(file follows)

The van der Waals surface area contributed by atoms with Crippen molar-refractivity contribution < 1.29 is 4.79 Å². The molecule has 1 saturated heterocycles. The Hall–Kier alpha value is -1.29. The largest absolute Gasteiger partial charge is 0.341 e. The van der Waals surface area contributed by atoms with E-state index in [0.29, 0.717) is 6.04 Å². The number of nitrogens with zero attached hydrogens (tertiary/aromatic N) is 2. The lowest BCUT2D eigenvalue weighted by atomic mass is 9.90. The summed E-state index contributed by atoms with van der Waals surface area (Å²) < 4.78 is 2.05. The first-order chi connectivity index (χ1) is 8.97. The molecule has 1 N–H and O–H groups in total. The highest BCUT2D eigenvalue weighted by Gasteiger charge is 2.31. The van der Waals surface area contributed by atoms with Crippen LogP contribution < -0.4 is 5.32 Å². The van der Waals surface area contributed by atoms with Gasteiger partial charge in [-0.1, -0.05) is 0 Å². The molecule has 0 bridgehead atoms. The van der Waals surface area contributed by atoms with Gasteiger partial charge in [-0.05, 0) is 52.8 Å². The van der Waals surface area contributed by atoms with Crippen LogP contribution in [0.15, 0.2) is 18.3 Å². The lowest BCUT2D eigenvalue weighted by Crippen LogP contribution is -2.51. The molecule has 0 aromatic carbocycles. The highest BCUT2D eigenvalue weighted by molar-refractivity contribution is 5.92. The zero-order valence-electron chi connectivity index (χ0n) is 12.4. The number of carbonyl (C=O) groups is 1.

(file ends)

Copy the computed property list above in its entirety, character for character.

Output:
The van der Waals surface area contributed by atoms with Crippen molar-refractivity contribution < 1.29 is 4.79 Å². The molecule has 1 saturated heterocycles. The Hall–Kier alpha value is -1.29. The largest absolute Gasteiger partial charge is 0.341 e. The van der Waals surface area contributed by atoms with E-state index in [0.29, 0.717) is 6.04 Å². The number of nitrogens with zero attached hydrogens (tertiary/aromatic N) is 2. The lowest BCUT2D eigenvalue weighted by atomic mass is 9.90. The summed E-state index contributed by atoms with van der Waals surface area (Å²) < 4.78 is 2.05. The first-order chi connectivity index (χ1) is 8.97. The molecule has 1 N–H and O–H groups in total. The highest BCUT2D eigenvalue weighted by Gasteiger charge is 2.31. The van der Waals surface area contributed by atoms with Crippen LogP contribution < -0.4 is 5.32 Å². The van der Waals surface area contributed by atoms with Gasteiger partial charge in [-0.1, -0.05) is 0 Å². The molecule has 0 bridgehead atoms. The van der Waals surface area contributed by atoms with Gasteiger partial charge in [-0.05, 0) is 52.8 Å². The van der Waals surface area contributed by atoms with Crippen LogP contribution in [0.15, 0.2) is 18.3 Å². The lowest BCUT2D eigenvalue weighted by Crippen LogP contribution is -2.51. The molecule has 0 aromatic carbocycles. The highest BCUT2D eigenvalue weighted by molar-refractivity contribution is 5.92. The zero-order valence-electron chi connectivity index (χ0n) is 12.4. The number of carbonyl (C=O) groups is 1.